I became a Child Passenger Safety Technician (CPST) 4 years ago to when I started my baby planning business. I knew quite a bit about car seats after searching for the “right” ones for my twins, but there was so much more to learn. Since become a CPST, I am a huge advocate for car seat safety and love sharing my knowledge. One thing I knew for sure before I became a CPST was that I wanted my twins to be rear facing past 1 year. So, when my kids turned one, the law allowed me to forward face their car seats, but after some reading I decided not to.
Now, many car seat manufactures and state laws are changing or at least encourage parents to keep their children rear facing past longer at until age 2. Why the change from to extend rear facing? Well, both the American Academy of Pediatrics and the National Highway Transportation Safety Administration have announced recommendations that young children should remain rear-facing until at least age 2, longer if they are within the height and weight limits of their car seat. The reason for their recommendation is that young children are particularly high-risk group for neck injuries when forward-facing in a car seat. Injuries to the legs are rare for children facing the rear. Rear facing keeps your children safer if ever they are in a car crash.
About 14 states have changed their laws to have your child rear facing longer, however just because it isn’t a law in your state does not mean you can’t do it too. In fact, Indiana State Police encourage parents to keep their children rear-facing as long as possible and sometimes explain why depending on the trooper. Here are some guidelines when it comes to safety and installation of infants and toddlers car seats:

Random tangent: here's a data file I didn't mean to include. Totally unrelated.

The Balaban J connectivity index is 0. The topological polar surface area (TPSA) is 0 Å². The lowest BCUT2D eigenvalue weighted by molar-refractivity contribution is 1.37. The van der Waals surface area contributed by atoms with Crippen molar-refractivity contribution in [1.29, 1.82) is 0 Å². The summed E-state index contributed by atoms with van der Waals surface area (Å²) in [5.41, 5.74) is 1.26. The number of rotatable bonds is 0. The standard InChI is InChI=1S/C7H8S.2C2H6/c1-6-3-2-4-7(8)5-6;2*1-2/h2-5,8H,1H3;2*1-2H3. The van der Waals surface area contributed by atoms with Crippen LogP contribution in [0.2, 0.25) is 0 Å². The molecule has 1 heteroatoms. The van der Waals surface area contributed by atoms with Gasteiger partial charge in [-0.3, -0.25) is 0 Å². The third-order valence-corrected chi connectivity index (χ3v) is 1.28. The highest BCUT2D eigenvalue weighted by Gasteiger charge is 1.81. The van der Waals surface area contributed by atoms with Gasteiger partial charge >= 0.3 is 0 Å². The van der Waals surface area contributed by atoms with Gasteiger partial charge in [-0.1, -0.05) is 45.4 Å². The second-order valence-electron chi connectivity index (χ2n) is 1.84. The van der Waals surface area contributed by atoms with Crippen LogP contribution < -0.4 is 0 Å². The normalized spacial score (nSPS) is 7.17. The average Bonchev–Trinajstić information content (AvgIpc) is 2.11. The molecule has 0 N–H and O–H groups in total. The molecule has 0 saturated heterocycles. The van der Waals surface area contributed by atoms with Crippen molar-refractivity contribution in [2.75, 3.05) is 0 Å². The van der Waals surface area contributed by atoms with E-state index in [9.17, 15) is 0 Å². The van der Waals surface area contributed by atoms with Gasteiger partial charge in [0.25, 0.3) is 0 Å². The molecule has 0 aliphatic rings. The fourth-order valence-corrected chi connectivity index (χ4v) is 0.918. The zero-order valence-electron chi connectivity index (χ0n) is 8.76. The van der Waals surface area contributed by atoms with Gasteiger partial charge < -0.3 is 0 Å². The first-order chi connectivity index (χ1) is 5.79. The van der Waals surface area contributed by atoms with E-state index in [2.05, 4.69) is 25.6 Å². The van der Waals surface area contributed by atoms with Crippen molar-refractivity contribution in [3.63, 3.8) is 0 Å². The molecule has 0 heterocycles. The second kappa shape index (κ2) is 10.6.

- Keep your baby rear-facing until at least 2 years old or preferably until they reach the highest weight or height allowed by their car seat’s manufacturer (some rear facing only car seat can go up t0 40 and convertible car seats up to 50 for rear-facing)
- Place the harnesses in your rear-facing seat in slots that are at or below your baby’s shoulders.
- Ensure that the harness is snug and that the harness clip is placed at the center of the chest and at the level of the child’s armpits.
- Make sure the car seat is installed tightly in the vehicle. If you can move the seat at the belt path more than an inch side to side or front to back, it’s not tight enough.
- Never place a rear-facing car seat in the front seat of a vehicle that has an active front passenger air bag. If the air bag inflates, it will hit the back of the car seat, right where your baby’s head is, and could cause serious injury or death.
- If you are using a convertible or 3-in-1 seat in the rear-facing position, make sure the seat belt or lower anchor and tether is routed through the correct belt path. Check the instructions that came with the car seat to be sure.
- Make sure the seat is at the correct angle so your infant’s head does not flop forward. Check the instruction manual to find out the correct angle for your seat and how to adjust the seat angle if needed. All rear facing seats have built-in angle indicators or adjusters.
- Check the car seat instructions AND the vehicle owner’s manual about whether the car seat may contact the back of the vehicle seat.
The NHTSA has put together the car safety seat Ease of Use Ratings to educate parents and caregivers about car safety seat features and to assist them in finding the appropriate seat for their needs. You can view this list at www.nhtsa.gov/Safety/Ease-of-Use.
Wife and mother of twins. Founder of Pride & Joy Baby Planners and The Expecting Mamas Network.